J. Michael McWilliams, assistant professor of health care policy and medicine at Harvard Medical School and a practicing general internist in the Division of General Medicine at Brigham and Women’s Hospital is out this morning with an academic view of the subject I blogged about here last week: getting on Medicare is not simple.
The Harvard research compared choosing a Part C Medicare plan (also known now as Medicare Advantage after originally being called Medicare Choice) vs. Original Medicare (Parts A and B). McWilliam’s view:
“Most other Americans choose from just a few health plans, but elderly Medicare beneficiaries often have to sift through dozens of options… The Medicare Modernization Act of 2003… dramatically increased the number of private plans participating in the (Part C) program and encouraged (Part C) plans to compete for enrollees by offering lower premiums and more generous benefits, such as prescription drug coverage.”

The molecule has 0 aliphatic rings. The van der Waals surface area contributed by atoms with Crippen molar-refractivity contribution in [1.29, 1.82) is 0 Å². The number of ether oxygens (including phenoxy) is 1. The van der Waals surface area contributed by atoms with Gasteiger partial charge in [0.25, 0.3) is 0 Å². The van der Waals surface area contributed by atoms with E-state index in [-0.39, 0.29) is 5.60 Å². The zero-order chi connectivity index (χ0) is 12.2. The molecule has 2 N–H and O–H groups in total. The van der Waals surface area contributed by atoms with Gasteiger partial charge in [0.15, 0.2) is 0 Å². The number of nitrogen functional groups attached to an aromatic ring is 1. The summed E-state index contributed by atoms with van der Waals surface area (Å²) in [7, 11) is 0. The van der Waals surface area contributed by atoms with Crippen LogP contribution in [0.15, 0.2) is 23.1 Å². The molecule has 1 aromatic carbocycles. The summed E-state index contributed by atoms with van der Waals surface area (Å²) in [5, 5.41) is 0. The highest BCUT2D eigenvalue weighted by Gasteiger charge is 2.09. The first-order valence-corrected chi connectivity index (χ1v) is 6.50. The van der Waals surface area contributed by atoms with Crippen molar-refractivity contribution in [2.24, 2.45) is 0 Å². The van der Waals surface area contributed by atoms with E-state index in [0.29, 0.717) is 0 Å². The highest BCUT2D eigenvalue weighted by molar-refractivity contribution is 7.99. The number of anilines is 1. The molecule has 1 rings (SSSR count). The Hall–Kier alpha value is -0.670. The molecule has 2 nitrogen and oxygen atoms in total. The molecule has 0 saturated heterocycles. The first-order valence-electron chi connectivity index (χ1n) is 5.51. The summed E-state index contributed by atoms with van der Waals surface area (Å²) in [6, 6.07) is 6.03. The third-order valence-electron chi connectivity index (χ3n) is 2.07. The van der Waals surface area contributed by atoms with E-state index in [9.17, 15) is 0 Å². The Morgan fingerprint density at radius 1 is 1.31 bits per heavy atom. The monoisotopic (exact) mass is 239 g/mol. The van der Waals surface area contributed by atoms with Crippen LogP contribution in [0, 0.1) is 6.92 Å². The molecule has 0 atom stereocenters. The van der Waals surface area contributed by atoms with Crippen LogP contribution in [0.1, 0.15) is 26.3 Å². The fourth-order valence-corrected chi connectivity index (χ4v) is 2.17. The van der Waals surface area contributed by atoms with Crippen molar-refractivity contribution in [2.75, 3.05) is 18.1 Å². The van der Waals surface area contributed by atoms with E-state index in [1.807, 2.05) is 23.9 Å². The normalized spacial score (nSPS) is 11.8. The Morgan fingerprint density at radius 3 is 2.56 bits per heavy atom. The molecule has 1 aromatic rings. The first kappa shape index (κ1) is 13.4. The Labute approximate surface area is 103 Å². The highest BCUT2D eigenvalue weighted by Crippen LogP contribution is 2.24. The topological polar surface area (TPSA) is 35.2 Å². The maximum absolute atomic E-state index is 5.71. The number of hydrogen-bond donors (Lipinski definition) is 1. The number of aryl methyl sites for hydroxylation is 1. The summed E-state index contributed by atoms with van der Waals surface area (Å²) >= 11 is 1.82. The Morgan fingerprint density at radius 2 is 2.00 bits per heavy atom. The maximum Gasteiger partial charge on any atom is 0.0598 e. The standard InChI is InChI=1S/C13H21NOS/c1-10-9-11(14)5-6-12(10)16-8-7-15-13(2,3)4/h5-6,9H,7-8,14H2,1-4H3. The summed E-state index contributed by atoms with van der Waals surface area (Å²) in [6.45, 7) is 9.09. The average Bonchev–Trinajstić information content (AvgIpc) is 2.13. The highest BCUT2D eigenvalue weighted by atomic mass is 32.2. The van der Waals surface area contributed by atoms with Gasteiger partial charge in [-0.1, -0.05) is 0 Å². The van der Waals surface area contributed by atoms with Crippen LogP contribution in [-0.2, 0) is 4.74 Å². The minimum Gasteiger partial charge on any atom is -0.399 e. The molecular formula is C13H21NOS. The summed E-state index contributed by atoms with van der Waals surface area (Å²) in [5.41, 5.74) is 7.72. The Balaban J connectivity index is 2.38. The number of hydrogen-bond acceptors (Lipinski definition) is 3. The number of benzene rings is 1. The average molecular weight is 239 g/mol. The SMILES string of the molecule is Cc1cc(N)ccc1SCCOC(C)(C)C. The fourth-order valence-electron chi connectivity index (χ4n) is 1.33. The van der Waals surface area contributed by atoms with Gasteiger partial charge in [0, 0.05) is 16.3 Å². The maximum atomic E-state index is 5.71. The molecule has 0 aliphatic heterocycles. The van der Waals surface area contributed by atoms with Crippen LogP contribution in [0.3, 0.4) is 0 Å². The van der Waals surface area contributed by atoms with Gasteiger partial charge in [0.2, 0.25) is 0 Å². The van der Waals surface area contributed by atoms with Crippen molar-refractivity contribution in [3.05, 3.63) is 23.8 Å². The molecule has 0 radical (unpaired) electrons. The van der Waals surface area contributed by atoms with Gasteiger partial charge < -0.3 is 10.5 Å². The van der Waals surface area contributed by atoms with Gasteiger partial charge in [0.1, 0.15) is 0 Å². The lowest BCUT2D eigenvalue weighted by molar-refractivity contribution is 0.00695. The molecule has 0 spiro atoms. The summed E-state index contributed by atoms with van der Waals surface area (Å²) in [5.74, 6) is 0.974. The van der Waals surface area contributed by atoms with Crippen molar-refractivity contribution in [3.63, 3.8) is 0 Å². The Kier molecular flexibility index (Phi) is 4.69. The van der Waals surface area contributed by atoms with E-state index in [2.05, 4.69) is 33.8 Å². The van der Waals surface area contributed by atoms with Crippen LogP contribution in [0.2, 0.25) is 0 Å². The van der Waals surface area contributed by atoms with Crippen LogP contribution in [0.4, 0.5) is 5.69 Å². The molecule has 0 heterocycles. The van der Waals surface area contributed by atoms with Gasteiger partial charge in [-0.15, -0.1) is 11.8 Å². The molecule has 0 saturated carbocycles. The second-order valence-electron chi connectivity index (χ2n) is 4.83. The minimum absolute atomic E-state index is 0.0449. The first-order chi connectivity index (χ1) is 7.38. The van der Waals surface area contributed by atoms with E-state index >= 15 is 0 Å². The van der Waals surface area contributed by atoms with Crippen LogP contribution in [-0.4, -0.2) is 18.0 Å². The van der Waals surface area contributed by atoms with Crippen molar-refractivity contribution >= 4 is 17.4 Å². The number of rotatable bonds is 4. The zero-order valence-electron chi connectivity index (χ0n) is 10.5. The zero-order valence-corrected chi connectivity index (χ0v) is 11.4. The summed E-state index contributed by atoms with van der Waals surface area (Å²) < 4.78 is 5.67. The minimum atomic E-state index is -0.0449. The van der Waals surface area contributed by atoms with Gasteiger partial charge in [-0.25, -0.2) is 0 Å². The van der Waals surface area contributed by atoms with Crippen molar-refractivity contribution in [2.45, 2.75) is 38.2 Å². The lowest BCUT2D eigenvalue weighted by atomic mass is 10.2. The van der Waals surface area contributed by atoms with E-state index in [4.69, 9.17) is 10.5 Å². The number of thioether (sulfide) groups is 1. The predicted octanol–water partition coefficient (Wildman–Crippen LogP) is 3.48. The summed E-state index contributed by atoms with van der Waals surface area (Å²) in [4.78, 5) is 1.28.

I couldn’t agree more, as I said last week. I’m trying to get the actual research document so I can opine more. Although I agree with his finding as expressed in the press release, I actually think Part C is easier than choosing A & B and then having to pick a Gap plan and a D plan.
Remember last week’s flow chart (the official flow chart from the Centers for Medicare and Medicaid Services). Medicare Advantage is actually the shorter branch of the decision tree, the one on the right hand side of the diagram.
But not every county has a good Part C option and/or your provider may not participate in it and/or it may change next year and/or… and so forth, and so forth…
Like I said I said, Medicare is not simple . Go to your senior center and ask for SHINE (SHIP outside Massachusetts).